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When two tiny Burmese Migrant Workers were sentenced to death for the murders of British tourists Hannah Witheridge and David Miller the watching world drew breath. The highly publicised trial and subsequent trial by social media left few in any doubt that it was highly unlikely the right men were behind bars.
Only days after the murders in September 2014 the brother of the islands head man, Mon, was arrested by Eighth Region Police Command commissioner Pol Lt-Gen Panya Mamen, who publicly stated that CCTV proved he was involved along with his nephew Nomsod, the son of the island’s headman. However a few days later both were cleared and Panya Mamen was taken off the case and sent to another region in Thailand.
The focus of the police investigation shifted to two migrant workers, who had no motive, no prior criminal history and had made no move to leave the island in the weeks between the murders and their arrest. After the highly controversial trial the presiding judge told the c
ourt that he had based the men’s conviction solely on the DNA evidence, despite that evidence coming from an unaccredited laboratory and evidence to prove little to no chain of custody of the said DNA.
While Zaw Lin and Wai Phyo sit on death row waiting for their second, and final, appeal to be presented to the Supreme Court a handful of supporters work day in and day out to prove their innocence and save them from the death chamber. One of those supporters is Ian Yarwood, an Australian solicitor who has worked tirelessly on the case.
Mr Yarwood is deeply concerned about the two men behind bars, his belief that a killer is still on the loose, the astounding number of suspicious deaths on the tiny island of Koh Tao and the lack of help, clarity and responsibility various agencies are showing the case. One of those agencies is the Asia Pacific Laboratory Accreditation Cooperation to whom he has aired his concerns in the following open letter.
Barrister & Solicitor
41A Kirwan Street
FLOREAT WA 6014
My ref: 15122.ILAC.APLAC4
21 May 2017
Mr Michael Fraser
Asia Pacific Laboratory Accreditation Cooperation
Unit 1, 13 King William Road
UNLEY SA 5061
CC: Ms Jennifer Evans (Quality Manager) Jennifer.Evans@nata.com.au
Dear Mr Fraser
DEATH SENTENCE IMPOSED ON DEFENDANTS
MURDERS ON “DEATH ISLAND” AKA KOH TAO
PUBLIC PROSECUTOR OF KOH SAMUI PROVINCE v ZAW LIN & WAI PHYO – BLACK NUMBER CASE 2040 /2557
INTERNATIONAL LABORATORY ACCREDITATION COOPERATION (“ILAC”) – ISO 17025
ACCREDITED LABORATORY THE SUBJECT OF COMPLAINT:
SUB-DIVISION OF BIOCHEMISTRY INSTITUTE OF FORENSIC MEDICINE POLICE GENERAL HOSPITAL (“Accredited Laboratory”)
I refer to our previous correspondence in this matter, which commenced over one year ago.
I confirm that by email dated 21 November 2016 you advised me that given the Accredited Laboratory did not have the appropriate accreditation under ISO 17025 when it produced its “Unendorsed Report” you do not intend to take any action and by implication, intend closing your file.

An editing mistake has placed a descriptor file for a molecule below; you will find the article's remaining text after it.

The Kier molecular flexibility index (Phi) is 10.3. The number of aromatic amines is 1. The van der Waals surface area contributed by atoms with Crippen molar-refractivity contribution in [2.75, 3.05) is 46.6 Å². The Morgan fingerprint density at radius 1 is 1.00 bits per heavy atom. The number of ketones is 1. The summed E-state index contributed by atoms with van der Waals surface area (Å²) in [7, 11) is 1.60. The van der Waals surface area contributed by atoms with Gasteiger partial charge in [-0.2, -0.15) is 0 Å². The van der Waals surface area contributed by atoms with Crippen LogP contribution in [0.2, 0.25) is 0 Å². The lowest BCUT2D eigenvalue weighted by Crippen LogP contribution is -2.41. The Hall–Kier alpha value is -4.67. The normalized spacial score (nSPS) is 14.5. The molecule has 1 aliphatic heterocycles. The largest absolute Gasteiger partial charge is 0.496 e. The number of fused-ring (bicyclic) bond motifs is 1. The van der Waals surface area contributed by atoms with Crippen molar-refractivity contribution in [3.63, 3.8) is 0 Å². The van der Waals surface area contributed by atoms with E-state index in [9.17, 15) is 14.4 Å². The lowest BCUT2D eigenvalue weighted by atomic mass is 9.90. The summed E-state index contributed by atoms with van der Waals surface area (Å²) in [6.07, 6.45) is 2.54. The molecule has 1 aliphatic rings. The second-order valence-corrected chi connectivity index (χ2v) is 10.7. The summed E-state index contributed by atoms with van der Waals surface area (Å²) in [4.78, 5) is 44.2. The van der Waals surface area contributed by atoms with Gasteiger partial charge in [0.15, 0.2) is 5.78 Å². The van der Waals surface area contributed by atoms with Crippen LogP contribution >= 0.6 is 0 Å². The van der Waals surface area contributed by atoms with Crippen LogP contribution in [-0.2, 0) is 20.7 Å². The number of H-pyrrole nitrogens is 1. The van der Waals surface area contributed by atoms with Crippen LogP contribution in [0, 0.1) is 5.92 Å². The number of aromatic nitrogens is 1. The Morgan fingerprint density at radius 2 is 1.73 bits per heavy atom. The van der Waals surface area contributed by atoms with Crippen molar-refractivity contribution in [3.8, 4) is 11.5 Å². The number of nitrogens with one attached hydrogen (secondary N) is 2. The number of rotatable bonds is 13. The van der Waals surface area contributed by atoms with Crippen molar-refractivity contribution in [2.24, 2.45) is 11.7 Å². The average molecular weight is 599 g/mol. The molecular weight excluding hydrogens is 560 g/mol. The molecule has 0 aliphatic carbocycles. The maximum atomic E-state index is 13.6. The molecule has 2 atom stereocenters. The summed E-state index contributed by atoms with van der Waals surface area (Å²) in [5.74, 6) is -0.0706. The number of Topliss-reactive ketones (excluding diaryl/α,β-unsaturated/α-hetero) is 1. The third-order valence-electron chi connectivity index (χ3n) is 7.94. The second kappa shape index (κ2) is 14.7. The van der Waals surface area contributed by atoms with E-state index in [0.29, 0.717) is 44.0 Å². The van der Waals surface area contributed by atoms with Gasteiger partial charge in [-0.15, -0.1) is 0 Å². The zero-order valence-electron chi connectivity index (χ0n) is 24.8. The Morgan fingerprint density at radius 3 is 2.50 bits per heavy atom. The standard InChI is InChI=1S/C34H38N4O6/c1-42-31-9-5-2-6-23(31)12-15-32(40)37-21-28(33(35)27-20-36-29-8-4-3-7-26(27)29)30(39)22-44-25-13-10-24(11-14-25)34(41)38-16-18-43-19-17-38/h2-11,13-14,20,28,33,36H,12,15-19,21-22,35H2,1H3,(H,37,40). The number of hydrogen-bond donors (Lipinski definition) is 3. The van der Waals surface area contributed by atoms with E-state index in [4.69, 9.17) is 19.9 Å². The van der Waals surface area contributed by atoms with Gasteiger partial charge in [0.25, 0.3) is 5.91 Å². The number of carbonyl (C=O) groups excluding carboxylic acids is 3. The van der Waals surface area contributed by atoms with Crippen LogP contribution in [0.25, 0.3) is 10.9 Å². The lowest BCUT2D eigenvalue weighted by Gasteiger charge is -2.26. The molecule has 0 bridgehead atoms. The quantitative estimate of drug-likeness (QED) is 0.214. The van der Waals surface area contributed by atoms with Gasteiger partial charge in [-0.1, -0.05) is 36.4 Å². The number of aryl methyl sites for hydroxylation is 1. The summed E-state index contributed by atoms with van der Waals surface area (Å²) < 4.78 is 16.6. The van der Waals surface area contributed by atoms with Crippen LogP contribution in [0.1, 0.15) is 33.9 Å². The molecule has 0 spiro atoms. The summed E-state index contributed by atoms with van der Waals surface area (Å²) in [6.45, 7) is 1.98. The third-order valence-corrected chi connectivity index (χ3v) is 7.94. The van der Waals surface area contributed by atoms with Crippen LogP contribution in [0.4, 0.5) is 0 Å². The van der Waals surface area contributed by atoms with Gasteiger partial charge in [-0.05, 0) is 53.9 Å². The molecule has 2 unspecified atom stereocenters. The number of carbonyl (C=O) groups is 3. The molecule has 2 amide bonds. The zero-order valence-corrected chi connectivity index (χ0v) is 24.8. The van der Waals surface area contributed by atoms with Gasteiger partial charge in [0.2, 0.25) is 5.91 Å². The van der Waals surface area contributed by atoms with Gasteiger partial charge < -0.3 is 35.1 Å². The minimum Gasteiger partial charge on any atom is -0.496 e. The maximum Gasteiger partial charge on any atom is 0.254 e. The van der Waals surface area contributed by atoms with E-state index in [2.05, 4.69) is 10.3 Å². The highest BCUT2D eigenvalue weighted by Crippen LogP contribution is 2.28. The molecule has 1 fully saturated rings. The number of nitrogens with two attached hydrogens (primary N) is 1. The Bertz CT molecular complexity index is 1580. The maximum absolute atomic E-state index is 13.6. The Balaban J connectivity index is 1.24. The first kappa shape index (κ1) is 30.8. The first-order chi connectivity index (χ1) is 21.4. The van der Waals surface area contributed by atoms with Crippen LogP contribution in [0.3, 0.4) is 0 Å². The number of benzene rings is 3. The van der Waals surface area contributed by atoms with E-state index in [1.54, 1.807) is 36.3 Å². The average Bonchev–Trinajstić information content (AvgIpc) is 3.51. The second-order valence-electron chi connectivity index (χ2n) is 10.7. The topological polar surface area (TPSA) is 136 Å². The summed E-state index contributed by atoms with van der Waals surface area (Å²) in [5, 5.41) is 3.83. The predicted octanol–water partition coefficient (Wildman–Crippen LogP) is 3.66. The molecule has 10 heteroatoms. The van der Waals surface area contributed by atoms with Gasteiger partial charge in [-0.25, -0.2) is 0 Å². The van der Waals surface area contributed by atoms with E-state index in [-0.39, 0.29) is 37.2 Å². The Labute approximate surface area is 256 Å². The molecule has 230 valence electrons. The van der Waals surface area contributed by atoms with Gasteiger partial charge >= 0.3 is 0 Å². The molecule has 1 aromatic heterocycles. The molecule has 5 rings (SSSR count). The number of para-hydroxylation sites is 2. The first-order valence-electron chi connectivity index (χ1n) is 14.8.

Some of your precise words were:
“As previously advised because the test facility was not accredited for the tests conducted at the time of testing the specimens by BLQS DMSc APLAC has no further role in this matter.”
I confirm having advised you that the convictions of rape and murder against the defendants were based solely upon the so-called DNA evidence contained in this “Unendorsed Report.” I further confirm having advised you that the police and prosecutor misled the Samui Provincial Court by representing that the Accredited Laboratory had the appropriate accreditation but failed to alert the Court that it did not have that accreditation when the Unendorsed Report was prepared.
I confirm that at all material times Mr Suthon Vongsheree, the Director of the Thai Bureau of Laboratory Quality Standards (“BLQS”), has given the distinct impression that he wishes to wash his hands of the matter. I confirm that BLQS has Mutual Recognition Arrangements (“MRA”s) with both APLAC and ILAC and that therefore it is your body that gives BLQS credibility.
I further confirm that BLQS gave accreditation to the Accredited Laboratory, which means that ultimately it is APLAC and ILAC that confers credibility on the Accredited Laboratory. It now seems that you and APLAC wish to wash your hands of this matter, which will lead to the execution of two young men who are almost certainly scapegoats – or alternatively lead to them spending the remainder of their lives in a Thai prison, The Bangkwang Central Prison aka “The Bangkok Hilton.”
The defendants lost their first appeal against their convictions. You might find it surprising that the appeal was heard by the same judges who convicted them at trial. This is normal in Thailand but in Australia a trial judge will not consider an appeal against his or her own judgment.
The Thai defence team is due to file its defence in the Supreme Court later this month.
Many people might feel that your continuing inaction places the lives of the defendants in imminent danger. Many people might consider that it is incumbent upon you to take one or more of the following actions:
Below is a link to an article I wrote in which I discuss the so-called DNA evidence and the roles of BLQS and APLAC. (Published by the Samui Times on 1 December 2016)